Illness vs Wellness model in Counselling.
The wellness versus illness model in counselling emphasizes the importance of taking a holistic and integrative approach to mental health.
This model recognizes that individuals are complex beings who have physical, emotional, cognitive, social, and spiritual dimensions. Rather than focusing solely on symptoms and diagnoses, the wellness versus illness model takes into account all aspects of an individual's life in order to promote their overall wellbeing.
Carl Jung, a Swiss psychiatrist, and psychoanalyst, believed that psychological health was not simply the absence of symptoms or neuroses, but rather the integration of all parts of the self. Jung believed that we each have a personal unconscious, which contains aspects of our psyche that are unique to us, as well as a collective unconscious, which contains archetypes that are common to all of humanity. Jung believed that the goal of therapy was to help individuals become more aware of these unconscious aspects of themselves and to integrate them into their conscious life. As he wrote, "The greatest and most important problems of life are all fundamentally insoluble. They can never be solved but only outgrown."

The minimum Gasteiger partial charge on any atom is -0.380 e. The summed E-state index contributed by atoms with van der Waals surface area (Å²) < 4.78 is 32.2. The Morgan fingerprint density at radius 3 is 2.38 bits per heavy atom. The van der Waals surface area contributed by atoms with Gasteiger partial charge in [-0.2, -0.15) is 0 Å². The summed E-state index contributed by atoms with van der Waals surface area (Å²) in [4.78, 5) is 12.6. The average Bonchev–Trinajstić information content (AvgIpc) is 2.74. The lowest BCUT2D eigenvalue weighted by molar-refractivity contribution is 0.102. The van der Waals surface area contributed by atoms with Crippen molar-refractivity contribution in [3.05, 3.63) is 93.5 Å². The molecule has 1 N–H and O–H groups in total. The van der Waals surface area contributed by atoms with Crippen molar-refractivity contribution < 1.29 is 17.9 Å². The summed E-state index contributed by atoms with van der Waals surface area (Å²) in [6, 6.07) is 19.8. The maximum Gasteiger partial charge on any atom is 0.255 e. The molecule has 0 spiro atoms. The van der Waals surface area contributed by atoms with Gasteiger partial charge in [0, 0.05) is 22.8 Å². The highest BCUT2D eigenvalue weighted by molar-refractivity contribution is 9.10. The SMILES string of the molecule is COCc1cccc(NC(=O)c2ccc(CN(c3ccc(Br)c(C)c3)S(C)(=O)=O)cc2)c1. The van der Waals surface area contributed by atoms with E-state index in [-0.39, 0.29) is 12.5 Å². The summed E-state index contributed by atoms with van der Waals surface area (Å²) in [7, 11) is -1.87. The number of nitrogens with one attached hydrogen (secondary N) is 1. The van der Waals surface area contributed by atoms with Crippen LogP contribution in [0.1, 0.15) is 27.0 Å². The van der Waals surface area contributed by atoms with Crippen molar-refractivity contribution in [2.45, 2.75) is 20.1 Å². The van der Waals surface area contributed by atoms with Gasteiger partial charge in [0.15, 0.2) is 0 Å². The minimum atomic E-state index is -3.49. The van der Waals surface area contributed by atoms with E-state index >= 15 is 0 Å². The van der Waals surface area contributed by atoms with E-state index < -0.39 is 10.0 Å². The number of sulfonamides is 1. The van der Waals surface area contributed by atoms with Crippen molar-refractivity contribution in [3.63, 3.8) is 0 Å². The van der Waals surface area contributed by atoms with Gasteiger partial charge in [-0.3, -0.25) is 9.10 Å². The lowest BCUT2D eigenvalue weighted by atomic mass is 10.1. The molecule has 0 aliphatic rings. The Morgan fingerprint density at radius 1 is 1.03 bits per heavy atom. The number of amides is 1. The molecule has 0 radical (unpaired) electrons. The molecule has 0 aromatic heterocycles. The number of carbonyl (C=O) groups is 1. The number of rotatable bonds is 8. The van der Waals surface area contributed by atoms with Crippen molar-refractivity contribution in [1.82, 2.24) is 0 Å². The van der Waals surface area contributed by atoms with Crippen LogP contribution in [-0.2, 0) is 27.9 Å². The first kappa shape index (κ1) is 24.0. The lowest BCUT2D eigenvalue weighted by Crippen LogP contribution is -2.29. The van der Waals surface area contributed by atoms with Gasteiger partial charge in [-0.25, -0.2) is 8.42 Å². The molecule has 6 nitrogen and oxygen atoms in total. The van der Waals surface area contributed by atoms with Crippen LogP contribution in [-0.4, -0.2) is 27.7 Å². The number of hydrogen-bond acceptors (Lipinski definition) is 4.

Carl Rogers, an American psychologist, believed that individuals have an innate drive towards self-actualization, or reaching their full potential. Rogers believed that the role of the therapist was to create a safe and non-judgmental space where clients could explore their feelings and thoughts and ultimately become more self-aware. Rogers believed that individuals are capable of growth and change and that the therapeutic relationship is crucial to facilitating that growth. As he wrote, "The curious paradox is that when I accept myself just as I am, then I can change."
Both Jung and Rogers believed in the importance of taking a holistic approach to mental health, which is at the core of the wellness versus illness model in counselling. By addressing all aspects of an individual's life and helping them to integrate unconscious aspects of themselves into their conscious life, therapists can promote their overall wellbeing and help them to reach their full potential.
As Jung said, "Your vision will become clear only when you can look into your own heart. Who looks outside, dreams; who looks inside, awakes." And as Rogers said, "The good life is a process, not a state of being. It is a direction, not a destination."